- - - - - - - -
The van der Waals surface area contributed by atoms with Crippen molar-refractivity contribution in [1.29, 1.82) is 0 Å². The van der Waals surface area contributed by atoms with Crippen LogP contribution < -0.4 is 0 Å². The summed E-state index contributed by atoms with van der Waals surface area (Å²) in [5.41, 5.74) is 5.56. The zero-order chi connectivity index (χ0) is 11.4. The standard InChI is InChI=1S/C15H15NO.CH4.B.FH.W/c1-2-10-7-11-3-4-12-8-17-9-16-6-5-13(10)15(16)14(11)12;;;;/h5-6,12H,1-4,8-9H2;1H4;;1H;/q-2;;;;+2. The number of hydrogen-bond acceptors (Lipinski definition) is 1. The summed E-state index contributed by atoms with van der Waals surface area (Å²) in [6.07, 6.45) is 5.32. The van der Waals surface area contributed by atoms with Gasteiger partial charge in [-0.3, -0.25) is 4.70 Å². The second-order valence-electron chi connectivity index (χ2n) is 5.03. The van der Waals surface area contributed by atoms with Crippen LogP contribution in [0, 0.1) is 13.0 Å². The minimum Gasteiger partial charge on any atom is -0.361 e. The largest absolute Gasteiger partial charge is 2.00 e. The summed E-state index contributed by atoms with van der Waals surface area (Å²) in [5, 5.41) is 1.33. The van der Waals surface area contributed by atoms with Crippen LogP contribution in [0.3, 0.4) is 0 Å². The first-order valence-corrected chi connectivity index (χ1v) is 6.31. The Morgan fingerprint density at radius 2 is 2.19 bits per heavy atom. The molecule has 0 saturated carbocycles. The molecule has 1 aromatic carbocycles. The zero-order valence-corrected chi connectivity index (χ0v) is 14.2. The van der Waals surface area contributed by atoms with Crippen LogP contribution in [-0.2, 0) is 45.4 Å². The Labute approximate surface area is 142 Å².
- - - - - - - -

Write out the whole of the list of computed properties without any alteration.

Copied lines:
The van der Waals surface area contributed by atoms with Crippen molar-refractivity contribution in [1.29, 1.82) is 0 Å². The van der Waals surface area contributed by atoms with Crippen LogP contribution < -0.4 is 0 Å². The summed E-state index contributed by atoms with van der Waals surface area (Å²) in [5.41, 5.74) is 5.56. The zero-order chi connectivity index (χ0) is 11.4. The standard InChI is InChI=1S/C15H15NO.CH4.B.FH.W/c1-2-10-7-11-3-4-12-8-17-9-16-6-5-13(10)15(16)14(11)12;;;;/h5-6,12H,1-4,8-9H2;1H4;;1H;/q-2;;;;+2. The number of hydrogen-bond acceptors (Lipinski definition) is 1. The summed E-state index contributed by atoms with van der Waals surface area (Å²) in [6.07, 6.45) is 5.32. The van der Waals surface area contributed by atoms with Gasteiger partial charge in [-0.3, -0.25) is 4.70 Å². The second-order valence-electron chi connectivity index (χ2n) is 5.03. The van der Waals surface area contributed by atoms with Crippen LogP contribution in [0, 0.1) is 13.0 Å². The minimum Gasteiger partial charge on any atom is -0.361 e. The largest absolute Gasteiger partial charge is 2.00 e. The summed E-state index contributed by atoms with van der Waals surface area (Å²) in [5, 5.41) is 1.33. The van der Waals surface area contributed by atoms with Crippen LogP contribution in [0.3, 0.4) is 0 Å². The first-order valence-corrected chi connectivity index (χ1v) is 6.31. The Morgan fingerprint density at radius 2 is 2.19 bits per heavy atom. The molecule has 0 saturated carbocycles. The molecule has 1 aromatic carbocycles. The zero-order valence-corrected chi connectivity index (χ0v) is 14.2. The van der Waals surface area contributed by atoms with Crippen LogP contribution in [-0.2, 0) is 45.4 Å². The Labute approximate surface area is 142 Å².